Governments and their central banks are not blind to these developments. There are increasing noises coming from central banks from around the world that they are developing plans for Central Bank Digital Currencies (or CBDCs). The BIS (Bank for International Settlements) has said that it is working with ten major central banks including the ECB, BoE, Bank of Sweden and Bank of Canada to develop common systems and protocols for CBDCs and also have ongoing discussions with private providers of cryptocurrencies and payment service about there implementation. It seems that China is furthest advanced among the larger nations and is currently carrying out regional trials of its Digital Yuan. However, the first Central Bank to launch an operational CBDC came this week was the National Bank of the Bahamas launched the Sand Dollar. (Interestingly the Sand Dollar is pegged in value to the Bahama Dollar which is itself pegged to the US $, effectively making the Sand Dollar the first Digital US$). Meanwhile the Fed, responsible for the world’s reserve currency, has been researching a Digital Dollar for several years. Fed Chair Jerome Powell said recently that private initiatives such as Facebook’s Libra (stablecoin) project, have highlighted the need to lower the cost of cross border payments, and furthermore the onset of the pandemic has highlighted the need to get financial assistance directly and quickly to the poorest in society, (thus doing away with the need for helicopter pilots to deliver helicopter money). However, the Fed is also saying that more work needs to be done in terms of the security of the technology and the risks associated with its introduction. One of the reasons for the Fed’s hesitancy is the risk to the existing retail banking and payments ecosystems in a world where everyone effectively has an account with the Federal Reserve. This week the IMF seemed to weigh into the debate with a keynote speech from its Director General, Kristalina Georgieva, calling for a new Bretton Woods moment. While the speech did not make direct reference to CBDCs (there was mention that digitalization helps with financial inclusion as a powerful tool to help overcome poverty), its significance is mainly its direct reference to the the original Bretton Woods agreement. Bretton Woods first brought the IMF into existence to implement and control the world’s fiat money based banking and payments standards post WWII. A call by the IMF for a new Bretton Woods moment is a unprecedented. It is an admission that the current system isn’t working and a new system is required. Rather like the British Government calling for a New Norman Conquest.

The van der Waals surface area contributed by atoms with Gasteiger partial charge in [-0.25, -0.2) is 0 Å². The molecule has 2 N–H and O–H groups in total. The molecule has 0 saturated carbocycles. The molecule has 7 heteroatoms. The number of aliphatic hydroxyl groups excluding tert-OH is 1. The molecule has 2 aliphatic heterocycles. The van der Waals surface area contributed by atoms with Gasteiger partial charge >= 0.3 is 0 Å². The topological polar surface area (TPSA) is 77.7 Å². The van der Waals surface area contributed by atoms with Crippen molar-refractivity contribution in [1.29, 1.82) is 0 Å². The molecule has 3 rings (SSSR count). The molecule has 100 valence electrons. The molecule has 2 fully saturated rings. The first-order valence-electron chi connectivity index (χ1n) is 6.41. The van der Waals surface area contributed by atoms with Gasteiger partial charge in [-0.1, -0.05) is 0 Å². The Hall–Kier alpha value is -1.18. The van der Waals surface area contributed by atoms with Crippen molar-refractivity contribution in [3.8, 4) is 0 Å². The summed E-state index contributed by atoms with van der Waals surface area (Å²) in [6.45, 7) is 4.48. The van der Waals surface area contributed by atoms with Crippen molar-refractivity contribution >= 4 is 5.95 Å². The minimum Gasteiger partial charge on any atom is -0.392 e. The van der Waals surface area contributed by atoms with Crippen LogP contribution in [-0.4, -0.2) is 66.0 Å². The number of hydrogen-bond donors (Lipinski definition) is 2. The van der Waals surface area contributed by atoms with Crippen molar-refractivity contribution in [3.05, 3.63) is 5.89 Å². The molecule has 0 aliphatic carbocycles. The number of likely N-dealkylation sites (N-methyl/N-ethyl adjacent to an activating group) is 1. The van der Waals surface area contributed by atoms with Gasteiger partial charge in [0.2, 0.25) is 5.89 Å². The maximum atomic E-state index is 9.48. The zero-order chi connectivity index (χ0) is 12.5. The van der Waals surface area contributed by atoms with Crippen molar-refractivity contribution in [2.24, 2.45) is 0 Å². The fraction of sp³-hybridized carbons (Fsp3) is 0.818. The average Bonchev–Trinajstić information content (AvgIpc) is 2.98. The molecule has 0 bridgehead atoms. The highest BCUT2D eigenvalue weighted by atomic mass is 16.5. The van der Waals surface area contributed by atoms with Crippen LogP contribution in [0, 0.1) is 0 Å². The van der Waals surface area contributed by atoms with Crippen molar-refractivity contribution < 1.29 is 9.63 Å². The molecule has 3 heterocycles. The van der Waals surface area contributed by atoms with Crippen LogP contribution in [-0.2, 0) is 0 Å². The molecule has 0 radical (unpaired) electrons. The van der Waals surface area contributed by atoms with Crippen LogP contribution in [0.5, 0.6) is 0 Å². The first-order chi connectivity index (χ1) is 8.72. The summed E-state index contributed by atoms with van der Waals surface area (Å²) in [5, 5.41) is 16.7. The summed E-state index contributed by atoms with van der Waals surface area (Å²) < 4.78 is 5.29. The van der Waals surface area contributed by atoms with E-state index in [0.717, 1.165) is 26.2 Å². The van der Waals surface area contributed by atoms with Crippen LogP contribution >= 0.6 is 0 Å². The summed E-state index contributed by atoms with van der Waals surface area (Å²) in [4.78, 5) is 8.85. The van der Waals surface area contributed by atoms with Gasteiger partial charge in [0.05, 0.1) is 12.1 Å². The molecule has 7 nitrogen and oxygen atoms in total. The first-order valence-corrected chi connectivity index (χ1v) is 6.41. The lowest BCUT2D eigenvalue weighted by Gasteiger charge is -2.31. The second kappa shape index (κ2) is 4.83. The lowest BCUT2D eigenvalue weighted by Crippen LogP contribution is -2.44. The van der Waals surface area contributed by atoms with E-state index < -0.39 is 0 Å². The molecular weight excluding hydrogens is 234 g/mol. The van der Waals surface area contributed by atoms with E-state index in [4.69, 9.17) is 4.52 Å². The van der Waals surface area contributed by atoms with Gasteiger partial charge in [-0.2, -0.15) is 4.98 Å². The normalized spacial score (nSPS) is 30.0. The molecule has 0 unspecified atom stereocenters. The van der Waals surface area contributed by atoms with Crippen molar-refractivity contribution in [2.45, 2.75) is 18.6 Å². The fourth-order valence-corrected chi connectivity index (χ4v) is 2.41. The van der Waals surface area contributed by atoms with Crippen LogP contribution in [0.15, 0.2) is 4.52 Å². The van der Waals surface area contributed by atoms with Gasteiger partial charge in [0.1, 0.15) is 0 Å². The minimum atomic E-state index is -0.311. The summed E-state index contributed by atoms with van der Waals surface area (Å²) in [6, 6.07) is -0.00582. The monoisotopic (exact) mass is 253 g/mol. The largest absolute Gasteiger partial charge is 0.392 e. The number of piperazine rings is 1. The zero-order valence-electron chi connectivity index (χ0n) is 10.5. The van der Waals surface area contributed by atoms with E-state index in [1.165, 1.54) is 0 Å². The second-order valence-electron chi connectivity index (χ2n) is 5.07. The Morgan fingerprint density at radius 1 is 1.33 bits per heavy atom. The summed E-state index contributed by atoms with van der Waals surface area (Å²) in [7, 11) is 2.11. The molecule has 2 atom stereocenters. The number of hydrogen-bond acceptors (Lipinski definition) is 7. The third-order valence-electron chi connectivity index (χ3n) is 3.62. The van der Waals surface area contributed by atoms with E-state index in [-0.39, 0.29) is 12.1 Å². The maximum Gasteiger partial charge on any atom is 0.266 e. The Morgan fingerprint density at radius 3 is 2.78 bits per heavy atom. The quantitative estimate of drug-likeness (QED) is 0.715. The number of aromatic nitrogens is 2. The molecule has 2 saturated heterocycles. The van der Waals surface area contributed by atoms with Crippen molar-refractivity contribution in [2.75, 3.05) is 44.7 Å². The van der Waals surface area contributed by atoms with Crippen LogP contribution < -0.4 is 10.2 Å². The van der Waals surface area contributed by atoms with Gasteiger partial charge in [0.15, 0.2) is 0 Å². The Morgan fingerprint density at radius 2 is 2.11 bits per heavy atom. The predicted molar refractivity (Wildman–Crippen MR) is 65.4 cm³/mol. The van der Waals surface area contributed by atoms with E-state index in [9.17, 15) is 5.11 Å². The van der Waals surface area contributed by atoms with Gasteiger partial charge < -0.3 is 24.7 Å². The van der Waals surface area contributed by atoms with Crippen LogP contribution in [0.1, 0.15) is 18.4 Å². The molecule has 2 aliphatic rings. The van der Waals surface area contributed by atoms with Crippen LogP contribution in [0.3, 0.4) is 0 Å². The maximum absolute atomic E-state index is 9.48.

Top Down and Bottom Up, Arriving at The Same Place

It is my opinion that the world is moving quickly towards the next phase of monetary order. Central banks are being tasked with the impossible job of providing direct financial stimulus to their citizens while at the same time manage growing government debt and contain the rate of inflation. The IMF  looks set to sanction a global financial and monetary order reset, probably involving the widespread issuance of CBDCs. This will enable governments and their central banks to directly control the expansion of money and credit as governments look for ways of deflating the debt they are incurring, hopefully without crashing their financial systems. While the central banks are all saying that they are only trialling digital currencies and they are mainly to be used as experiments, the reality is that CBDCs offer policy makers a step change in terms of their ability to control the monetary system and carry out their work more efficiently. With fully digital money negative interest rates can be imposed, tax collection automated, helicopter money and UBI payments targeted directly to those who qualify, and clearing banks become disintermediated (eliminating their threat to the financial system once and for all). There is a compelling case for government to digitise our money, the issue is whether they are able to execute this transformation without crashing the current system.

As we have seen above, in parallel to this top down central bank driven imperative, is a move to the more widespread adoption of decentralised cryptocurrencies from the private sector. This is not unrelated. Indeed the existential threat to fiat currency is what has driven MicroStrategy’s Michael Saylor to bet his “not inconsiderable ranch” on some blockchain code. It is why Square sees the value of Bitcoin in helping people avoid the imposition of hyperinflation, and has led PayPal to decide that its 350m customers require alternative ways of holding currency and financing their payments made to their 26m merchants. These corporates are dancing round the same handbag as the central bankers.

There are a large number of varied outcomes from the accelerated digitisation of currency. I cannot see a clear picture of how this plays out. CBDCs will be attractive and necessary assets for certain people and are useful for the implementation of government policy. Bitcoin and other cryptocurrencies seem destined to help build a world of instant verification, programmable money and smart contracts, all of which will help enable an AI driven high speed digital economy and the emerging spatial, robotic web. This in turn will put pressure on central banks and governments to keep up. How do you go about taxing something you can’t keep up with? This will be an ever increasing problem. How the different types of digital currency interact and how the market determines their relative value will be fascinating to observe. Whatever the outcome, I intend to hold my Bitcoin insurance policy for as long as possible. Michael Saylor makes a good case for it as a 100 year asset. I hope my grandchildren enjoy the legacy.


* To illustrate how the market is viewing the digital acceleration in 2020 compare share price performances YTD of Amazon (+80%), Zoom (+800%) and Netflix (+ 50%) to any of their non-digital competitors. Now look at the YTD performance of Square (+170%) and PayPal (+90%) compared to the performance of any bank. While this doesn’t prove anything about the relative value of any of these companies in the future, it does show the extent to which investors believe the rate of digitisation has accelerated YTD across many sectors, including money.